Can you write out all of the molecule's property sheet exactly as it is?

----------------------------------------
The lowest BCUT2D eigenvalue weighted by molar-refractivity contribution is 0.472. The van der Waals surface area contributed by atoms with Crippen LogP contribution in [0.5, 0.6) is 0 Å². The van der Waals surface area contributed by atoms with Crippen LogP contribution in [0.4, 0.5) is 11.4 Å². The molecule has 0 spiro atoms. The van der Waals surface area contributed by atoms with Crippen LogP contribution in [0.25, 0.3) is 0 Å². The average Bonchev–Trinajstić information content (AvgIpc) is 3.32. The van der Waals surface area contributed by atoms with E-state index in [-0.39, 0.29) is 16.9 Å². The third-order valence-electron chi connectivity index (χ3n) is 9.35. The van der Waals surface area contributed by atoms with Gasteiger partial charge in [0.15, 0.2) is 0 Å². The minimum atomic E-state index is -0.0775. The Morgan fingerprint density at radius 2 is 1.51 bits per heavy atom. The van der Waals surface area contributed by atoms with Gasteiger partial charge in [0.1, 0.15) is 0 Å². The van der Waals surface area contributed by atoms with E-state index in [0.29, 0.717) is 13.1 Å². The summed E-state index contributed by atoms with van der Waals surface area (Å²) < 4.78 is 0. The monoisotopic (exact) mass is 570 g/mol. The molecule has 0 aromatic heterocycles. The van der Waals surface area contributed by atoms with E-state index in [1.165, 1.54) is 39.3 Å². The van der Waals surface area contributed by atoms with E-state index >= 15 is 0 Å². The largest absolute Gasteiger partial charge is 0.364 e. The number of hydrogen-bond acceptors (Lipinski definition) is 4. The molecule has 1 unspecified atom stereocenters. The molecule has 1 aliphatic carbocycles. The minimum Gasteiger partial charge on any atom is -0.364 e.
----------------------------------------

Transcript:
The lowest BCUT2D eigenvalue weighted by molar-refractivity contribution is 0.472. The van der Waals surface area contributed by atoms with Crippen LogP contribution in [0.5, 0.6) is 0 Å². The van der Waals surface area contributed by atoms with Crippen LogP contribution in [0.4, 0.5) is 11.4 Å². The molecule has 0 spiro atoms. The van der Waals surface area contributed by atoms with Crippen LogP contribution in [0.25, 0.3) is 0 Å². The average Bonchev–Trinajstić information content (AvgIpc) is 3.32. The van der Waals surface area contributed by atoms with E-state index in [-0.39, 0.29) is 16.9 Å². The third-order valence-electron chi connectivity index (χ3n) is 9.35. The van der Waals surface area contributed by atoms with Gasteiger partial charge in [0.15, 0.2) is 0 Å². The minimum atomic E-state index is -0.0775. The Morgan fingerprint density at radius 2 is 1.51 bits per heavy atom. The van der Waals surface area contributed by atoms with Gasteiger partial charge in [0.1, 0.15) is 0 Å². The van der Waals surface area contributed by atoms with E-state index in [0.29, 0.717) is 13.1 Å². The summed E-state index contributed by atoms with van der Waals surface area (Å²) < 4.78 is 0. The monoisotopic (exact) mass is 570 g/mol. The molecule has 0 aromatic heterocycles. The van der Waals surface area contributed by atoms with E-state index in [1.165, 1.54) is 39.3 Å². The van der Waals surface area contributed by atoms with E-state index >= 15 is 0 Å². The largest absolute Gasteiger partial charge is 0.364 e. The number of hydrogen-bond acceptors (Lipinski definition) is 4. The molecule has 1 unspecified atom stereocenters. The molecule has 1 aliphatic carbocycles. The minimum Gasteiger partial charge on any atom is -0.364 e.